Choosing a brand new windsurf board or quiver of windsurfing sails is never easy. There’re so many options that riders can be blinded by everything on offer. It’s even worse if you’re still progressing through the ranks and trying to figure the sport out. There are, however, a few points to consider when looking for gear, either new of used.
Honesty, as with everything in life, is the best policy. And this applies inwardly as well as through general day to day living. If you’re the gung ho type then windsurfing kit that melds seamlessly to your personality is the first set of criteria to narrow your choices down to.
It’s no good perusing the latest high end big wave gear when you know deep down you’re a bump and jump sailor at heart with no intention of chasing epic swells around the globe. With all the will in the world if your head’s not in it then this would be foolhardy.
Know your sailing
How do you ride when on the water? Leading on from the above you may have aspirations of big moves and epic drops but as we’ve said you’ve got to really want this stuff. That said everyone has aspirations and want/need to push on with their skills.
Dialling your aspirations and ambition back a little is the best course of action. For sure, you may yearn to be a head turning double looper. But if you’re still trying to stick the basics of a single forward then choosing applicable windsurfing tools for the job will help rather than hinder.
Know your windsurfing location
There’s a ‘thing’ within windsurfing to sometimes over egg the pudding and big up your general sailing location. Maybe this is to appear more hardcore when in reality you’re fooling no one. As with the other points in this article it’s best to be honest about your predominate windsurfing location.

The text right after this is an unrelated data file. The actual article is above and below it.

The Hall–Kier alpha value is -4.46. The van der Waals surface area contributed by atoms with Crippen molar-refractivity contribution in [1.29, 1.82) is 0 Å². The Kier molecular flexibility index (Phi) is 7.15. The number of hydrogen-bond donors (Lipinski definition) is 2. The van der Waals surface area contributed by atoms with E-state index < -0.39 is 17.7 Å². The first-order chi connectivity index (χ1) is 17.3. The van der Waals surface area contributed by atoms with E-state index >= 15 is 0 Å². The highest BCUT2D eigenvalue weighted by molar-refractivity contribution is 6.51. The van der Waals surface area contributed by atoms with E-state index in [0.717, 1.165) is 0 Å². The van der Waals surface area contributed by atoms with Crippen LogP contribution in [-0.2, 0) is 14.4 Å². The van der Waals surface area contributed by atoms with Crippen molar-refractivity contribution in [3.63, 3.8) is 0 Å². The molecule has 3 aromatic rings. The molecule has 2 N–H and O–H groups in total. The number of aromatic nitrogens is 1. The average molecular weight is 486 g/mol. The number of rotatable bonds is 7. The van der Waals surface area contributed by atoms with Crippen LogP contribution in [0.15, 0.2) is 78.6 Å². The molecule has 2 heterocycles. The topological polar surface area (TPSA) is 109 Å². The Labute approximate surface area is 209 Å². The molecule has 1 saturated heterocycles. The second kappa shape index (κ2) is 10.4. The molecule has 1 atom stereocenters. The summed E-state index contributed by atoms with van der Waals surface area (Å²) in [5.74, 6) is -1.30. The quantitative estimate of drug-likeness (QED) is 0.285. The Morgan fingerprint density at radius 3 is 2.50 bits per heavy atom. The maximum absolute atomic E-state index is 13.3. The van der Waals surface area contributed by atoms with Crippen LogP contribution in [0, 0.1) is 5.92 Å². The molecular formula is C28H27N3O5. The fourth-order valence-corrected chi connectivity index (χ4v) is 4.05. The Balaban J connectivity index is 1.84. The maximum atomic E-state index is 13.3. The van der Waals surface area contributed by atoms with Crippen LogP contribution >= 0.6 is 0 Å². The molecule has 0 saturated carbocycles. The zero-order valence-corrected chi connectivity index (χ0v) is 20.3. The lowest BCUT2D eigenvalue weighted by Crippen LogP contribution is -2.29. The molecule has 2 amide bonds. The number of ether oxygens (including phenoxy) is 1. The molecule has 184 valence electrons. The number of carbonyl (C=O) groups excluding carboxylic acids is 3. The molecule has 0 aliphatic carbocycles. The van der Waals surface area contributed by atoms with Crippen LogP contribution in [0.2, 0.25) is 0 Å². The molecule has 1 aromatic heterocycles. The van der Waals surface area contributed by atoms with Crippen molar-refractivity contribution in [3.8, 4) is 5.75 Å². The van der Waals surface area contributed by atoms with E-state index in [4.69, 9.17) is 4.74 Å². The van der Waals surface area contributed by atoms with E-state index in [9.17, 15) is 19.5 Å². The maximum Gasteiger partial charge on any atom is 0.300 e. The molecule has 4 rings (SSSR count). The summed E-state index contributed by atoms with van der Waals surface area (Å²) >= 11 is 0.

If you hail from a moderately breeze spot, with super clean and glassy waves, then that heavily rockered surf orientated shred stick will be a great choice. It won’t, however, be quite as good if you’re a flat water sailor looking to crack that elusive carve gybe.
(Note: it might be worth keeping a sailing log over a period of time so you have a reference to look back at when talking conditions. Sometimes the mind plays tricks after all…).
Once you’ve accurately and honestly (that word again) answered the above questions the next thing to consider is: does the equipment you’re looking at offer enough versatility and allow you, the rider, to adapt to new windsurfing locations when you visit or switch things up?
Can you grow into your gear and therefore have it last you more than one season? Are you getting a good return on investment and having fun with opportunity to increase this? There’s a degree of hard earned cash you need to part with for gear so it’d be a shame for a new board or sail to end up in the classifieds section after only a few outings.
Shelf life importance
Any new windy kit should give hours of fun on the brine. It may not happen all at once, as we can’t control Mother Nature’s moods. But upgraded boards and sails should have a decent shelf life, and if possible, offer further longevity when you eventually come to shift it on.
Witchcraft’s equipment, for instance, has an incredibly long shelf life as it’s well built, manufactured to last and ticks all the durability boxes. This isn’t the case with every other piece of windsurfing equipment.
These are just a few of the points to consider when in the market for new windsurfing toys. A few other factors may also come into play. Let us know what else you think about before pushing the purchase button.